Attack Wing Airmen take to the water: Teamwork leads to bronze-medal performance

  • Published
  • By Tech. Sgt. Andria Allmond
Members of the 111th Attack Wing at Horsham Air Guard Station, Pennsylvania, traded in their wings for oars as they competed in this year's Independence Dragon Boat Race, June 6, 2015, along Boathouse Row here.

Named the 111th Attack Wing Argonauts, the team, composed of service members, family and friends associated with the 111th ATKW easily overthrew their opponents in the first two competitions of the race trifecta. Despite rowing with open seats and minus any team practices that included all competing members, the team's grit and esprit de corps carried them across the water and to the bronze-medals.

"What wins dragon boat races isn't speed and power, it's timing...," said Senior Master Sgt. John Heidrick, 111th Logistics Readiness Squadron vehicle fleet manager and team captain. "Our advantage is that we come from a military background. We're used to doing those kinds of precision movements - it's like marching."

"We put our experience in the front, our torque in the middle and our newbies in the back and everyone gelled together," said Heidrick, also the Wing's Honor Guard noncommissioned officer in-charge. "And that's what this is ultimately about, team camaraderie and bringing the unit together. We're a family, so this is just one more event that the family can get together and enjoy."

The Argonauts glided through the finish line two boat lengths ahead of the field in the qualifying heat. Implementing a more structured technique in the semi-final round, the rowers edged out the competition by pulling away from the pack in the finishing meters. The final race came down to a photo finish, placing the crew in the third out of four positions, narrowly missing the gold and silver-medal rankings.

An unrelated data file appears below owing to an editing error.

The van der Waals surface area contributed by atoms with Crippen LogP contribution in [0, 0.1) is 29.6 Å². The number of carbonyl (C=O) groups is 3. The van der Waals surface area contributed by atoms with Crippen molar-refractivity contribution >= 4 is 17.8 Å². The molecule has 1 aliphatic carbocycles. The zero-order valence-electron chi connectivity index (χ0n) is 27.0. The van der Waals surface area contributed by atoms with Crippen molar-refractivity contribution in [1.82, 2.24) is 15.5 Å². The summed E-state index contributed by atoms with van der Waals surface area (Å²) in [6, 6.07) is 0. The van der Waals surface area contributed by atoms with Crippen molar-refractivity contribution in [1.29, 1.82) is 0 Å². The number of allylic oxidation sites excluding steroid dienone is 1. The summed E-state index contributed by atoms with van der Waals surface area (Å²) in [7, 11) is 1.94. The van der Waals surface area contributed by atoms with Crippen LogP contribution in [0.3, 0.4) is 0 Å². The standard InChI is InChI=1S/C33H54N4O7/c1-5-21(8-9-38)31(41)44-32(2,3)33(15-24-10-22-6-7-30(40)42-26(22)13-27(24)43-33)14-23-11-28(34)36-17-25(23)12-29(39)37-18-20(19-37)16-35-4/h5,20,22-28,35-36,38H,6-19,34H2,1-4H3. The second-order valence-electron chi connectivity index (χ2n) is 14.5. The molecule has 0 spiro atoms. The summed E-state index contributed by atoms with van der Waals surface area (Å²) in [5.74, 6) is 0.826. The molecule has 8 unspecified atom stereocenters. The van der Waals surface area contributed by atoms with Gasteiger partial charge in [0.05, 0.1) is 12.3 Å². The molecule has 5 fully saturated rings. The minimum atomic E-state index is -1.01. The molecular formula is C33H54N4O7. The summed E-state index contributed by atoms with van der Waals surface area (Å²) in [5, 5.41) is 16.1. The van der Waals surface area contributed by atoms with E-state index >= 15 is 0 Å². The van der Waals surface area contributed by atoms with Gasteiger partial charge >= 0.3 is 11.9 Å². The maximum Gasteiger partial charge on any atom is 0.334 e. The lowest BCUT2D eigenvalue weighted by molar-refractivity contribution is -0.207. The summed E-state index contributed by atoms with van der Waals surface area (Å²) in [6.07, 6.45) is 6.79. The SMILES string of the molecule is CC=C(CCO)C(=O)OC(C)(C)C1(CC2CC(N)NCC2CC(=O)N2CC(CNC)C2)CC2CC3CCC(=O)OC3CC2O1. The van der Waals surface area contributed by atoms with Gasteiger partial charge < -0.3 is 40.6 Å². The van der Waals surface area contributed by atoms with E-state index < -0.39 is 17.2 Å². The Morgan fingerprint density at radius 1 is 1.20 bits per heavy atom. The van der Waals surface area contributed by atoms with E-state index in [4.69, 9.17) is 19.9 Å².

Each team competing in the IDBR is afforded three practices with a Team USA instructor, oars, life vests, the boat, paddles and someone to steer. The boats also require a drummer. The drummer sits at the front of the boat and functions to keep the paddlers in rhythm; plays a supportive role in maintaining team focus and encouragement; and holds a ceremonial role in reflecting the overall team spirit.

Former team captain and current team member, retired lieutenant colonel, Scott Hreso sought out Lindy Rustam, a dragon boat member for a team that competes in October's Philadelphia International Dragon Boat Festival, to serve as the team's drummer and coach for the past several years.

"Although they've had only three practices, this team's heart and their strength makes them able to keep up time [rowing rhythm] almost even with the club teams that practice two to seven times per week," said Rustam. "And that's where this team's strength lies. Dragon Boating is really fantastic in building camaraderie and getting everyone to come together."

Along with the team's comradeship, military's physical standards also served to help the 111th Argonauts in the quest for gold.

"All of us here are in good physical shape coming from our military backgrounds," said Hreso. "We're pretty athletic, so we can adapt well to the physical aspect of it."

Team member Tech. Sgt. Talitacumi Acevedo, an Argonaut since the team's inception, stated that maintaining team spirit is integral in maintaining the ability to scull three 500 meter races.

"Towards the end of the day we're exhausted, so we start counting out in the boat with our drummer, Lindy, to keep our morale up," said Acevedo. "Shouting out our cadence is the best way for us to keep our spirits up during the race. In between races, we use that time to eat, relax and get ourselves in the right mindset for the next race."

After the racing was over and the waters were calm again, the 111th Argonauts left with not only their medals, but also with a stronger sense of team integrity.

"It's the culture of our unit," said Hreso. "We're led well, so we do have that solidarity --we stick together. Everyone here knows that finishing first isn't just one person crossing a finish line. It's everybody. The dragon boat is, in actuality, the cliché, 'All in the same boat.' That's exactly what this is. Nobody finishes before anybody else; it's the ultimate team sport."